Little, Brown and Company published the young adult novel Define "Normal" by Julie Anne Peters in 2000. The American Librarians Association declared Define "Normal" as an ALA Best Book for Young Adults the next year in 2001. With such a high recommendation from librarians, who dedicate their careers to books, I thought I should read this novel.
The two main charcters, Jasmine (Jazz) and Antonia are eighth graders who attend Oberon Middle School. That's about all they have in common or so I thought. Antonia dresses conservatively in skirts and sweaters, the traditional "school-girl" manner, while Jazz enjoys black for just about everything including eyeshadow and lipstick, and she is no stranger to piercings or tatoos. Antonia works hard, does what she is told, and gets good grades. On the other hand, Jazz does not fear and, of course, questions authority mercilessly. She has a bad reputation and hangs out with the wrong people.
Dr. DiLeo, a couselor at the school, invites Antonia to sign up as a "peer couselor" as an honorable thing to do, to help people who are less fortunate. Not surprisingly, she is paired with Jazz and the drama begins. Antonia now dreads the weekly hour long meetings.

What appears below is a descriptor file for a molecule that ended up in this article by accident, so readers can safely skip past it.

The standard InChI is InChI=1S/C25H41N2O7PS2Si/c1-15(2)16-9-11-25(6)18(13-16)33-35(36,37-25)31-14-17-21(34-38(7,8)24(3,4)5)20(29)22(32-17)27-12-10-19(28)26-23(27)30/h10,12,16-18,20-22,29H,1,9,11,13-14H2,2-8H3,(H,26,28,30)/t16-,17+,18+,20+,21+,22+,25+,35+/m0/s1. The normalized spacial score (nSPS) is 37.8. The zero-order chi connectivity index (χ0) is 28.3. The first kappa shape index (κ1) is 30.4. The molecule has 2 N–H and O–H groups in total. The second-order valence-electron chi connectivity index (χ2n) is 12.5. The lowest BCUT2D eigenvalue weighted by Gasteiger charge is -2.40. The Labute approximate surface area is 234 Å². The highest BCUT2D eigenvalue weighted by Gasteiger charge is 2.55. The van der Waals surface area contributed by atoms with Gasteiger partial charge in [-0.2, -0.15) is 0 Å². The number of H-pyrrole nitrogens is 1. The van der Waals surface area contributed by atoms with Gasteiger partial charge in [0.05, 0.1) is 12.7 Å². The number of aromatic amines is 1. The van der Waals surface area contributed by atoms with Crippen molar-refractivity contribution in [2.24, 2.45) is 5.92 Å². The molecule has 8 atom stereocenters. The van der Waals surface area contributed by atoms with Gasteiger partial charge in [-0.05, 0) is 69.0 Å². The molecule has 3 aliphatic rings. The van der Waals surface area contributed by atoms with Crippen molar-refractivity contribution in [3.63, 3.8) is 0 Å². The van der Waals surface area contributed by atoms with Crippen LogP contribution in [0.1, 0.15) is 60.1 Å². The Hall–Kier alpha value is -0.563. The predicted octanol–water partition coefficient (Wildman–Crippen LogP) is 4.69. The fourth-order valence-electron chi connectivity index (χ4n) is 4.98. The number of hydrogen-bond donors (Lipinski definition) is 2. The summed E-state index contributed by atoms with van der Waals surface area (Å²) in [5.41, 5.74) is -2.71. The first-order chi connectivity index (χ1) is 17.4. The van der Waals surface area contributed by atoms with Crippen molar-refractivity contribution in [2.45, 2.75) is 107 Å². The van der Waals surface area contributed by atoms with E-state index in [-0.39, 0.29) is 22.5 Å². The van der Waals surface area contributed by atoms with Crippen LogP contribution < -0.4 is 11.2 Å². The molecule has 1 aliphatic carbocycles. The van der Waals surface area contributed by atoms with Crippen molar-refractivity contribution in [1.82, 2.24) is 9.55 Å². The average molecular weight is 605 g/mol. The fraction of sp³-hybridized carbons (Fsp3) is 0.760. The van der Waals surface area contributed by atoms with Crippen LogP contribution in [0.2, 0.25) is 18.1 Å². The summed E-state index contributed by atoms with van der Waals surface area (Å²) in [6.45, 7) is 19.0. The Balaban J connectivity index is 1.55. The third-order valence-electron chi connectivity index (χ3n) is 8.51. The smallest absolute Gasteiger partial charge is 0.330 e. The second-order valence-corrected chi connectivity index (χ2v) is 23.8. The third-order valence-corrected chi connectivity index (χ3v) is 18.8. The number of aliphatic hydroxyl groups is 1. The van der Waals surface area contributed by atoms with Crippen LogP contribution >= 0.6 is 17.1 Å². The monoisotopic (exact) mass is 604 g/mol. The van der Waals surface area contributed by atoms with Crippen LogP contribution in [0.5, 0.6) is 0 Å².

The first few meetings go badly with Antonia walking out more than once. Neither one of them is open minded about the other and they both make broad assumptions. Antonia tries to quit a couple of times, but Dr. DiLeo will not let her claiming that sessions generally go badly at first.
We find out more about Antonia's and Jazz's personal lives as the book continues. Things are not as they seem. Both seem to have problems at home and hidden talents yet to discover. I won't go into much more detail, so anyone can read this book without knowing too much. The ending is satisfying. This is a great read for a middle-schooler.